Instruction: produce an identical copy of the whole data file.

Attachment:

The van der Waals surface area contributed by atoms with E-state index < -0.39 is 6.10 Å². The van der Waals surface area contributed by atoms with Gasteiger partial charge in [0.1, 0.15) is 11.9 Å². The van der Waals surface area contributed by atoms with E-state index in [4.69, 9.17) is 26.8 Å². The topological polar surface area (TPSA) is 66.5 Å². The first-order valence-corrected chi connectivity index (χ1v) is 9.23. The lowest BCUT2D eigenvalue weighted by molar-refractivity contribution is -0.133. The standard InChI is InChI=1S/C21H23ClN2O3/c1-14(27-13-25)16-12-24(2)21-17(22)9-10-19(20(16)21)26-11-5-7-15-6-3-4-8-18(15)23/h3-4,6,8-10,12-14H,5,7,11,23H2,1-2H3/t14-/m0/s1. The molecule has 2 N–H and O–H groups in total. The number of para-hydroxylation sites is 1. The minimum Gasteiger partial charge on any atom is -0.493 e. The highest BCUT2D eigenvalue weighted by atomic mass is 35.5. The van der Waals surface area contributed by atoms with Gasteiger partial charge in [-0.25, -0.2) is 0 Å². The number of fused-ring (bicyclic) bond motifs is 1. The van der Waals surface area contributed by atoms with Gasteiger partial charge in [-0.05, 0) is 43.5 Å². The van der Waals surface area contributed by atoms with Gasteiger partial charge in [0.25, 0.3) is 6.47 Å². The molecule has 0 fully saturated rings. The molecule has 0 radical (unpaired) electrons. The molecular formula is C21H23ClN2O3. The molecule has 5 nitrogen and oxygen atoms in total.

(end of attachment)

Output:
The van der Waals surface area contributed by atoms with E-state index < -0.39 is 6.10 Å². The van der Waals surface area contributed by atoms with Gasteiger partial charge in [0.1, 0.15) is 11.9 Å². The van der Waals surface area contributed by atoms with E-state index in [4.69, 9.17) is 26.8 Å². The topological polar surface area (TPSA) is 66.5 Å². The first-order valence-corrected chi connectivity index (χ1v) is 9.23. The lowest BCUT2D eigenvalue weighted by molar-refractivity contribution is -0.133. The standard InChI is InChI=1S/C21H23ClN2O3/c1-14(27-13-25)16-12-24(2)21-17(22)9-10-19(20(16)21)26-11-5-7-15-6-3-4-8-18(15)23/h3-4,6,8-10,12-14H,5,7,11,23H2,1-2H3/t14-/m0/s1. The molecule has 2 N–H and O–H groups in total. The number of para-hydroxylation sites is 1. The minimum Gasteiger partial charge on any atom is -0.493 e. The highest BCUT2D eigenvalue weighted by atomic mass is 35.5. The van der Waals surface area contributed by atoms with Gasteiger partial charge in [-0.25, -0.2) is 0 Å². The number of fused-ring (bicyclic) bond motifs is 1. The van der Waals surface area contributed by atoms with Gasteiger partial charge in [-0.05, 0) is 43.5 Å². The van der Waals surface area contributed by atoms with Gasteiger partial charge in [0.25, 0.3) is 6.47 Å². The molecule has 0 fully saturated rings. The molecule has 0 radical (unpaired) electrons. The molecular formula is C21H23ClN2O3. The molecule has 5 nitrogen and oxygen atoms in total.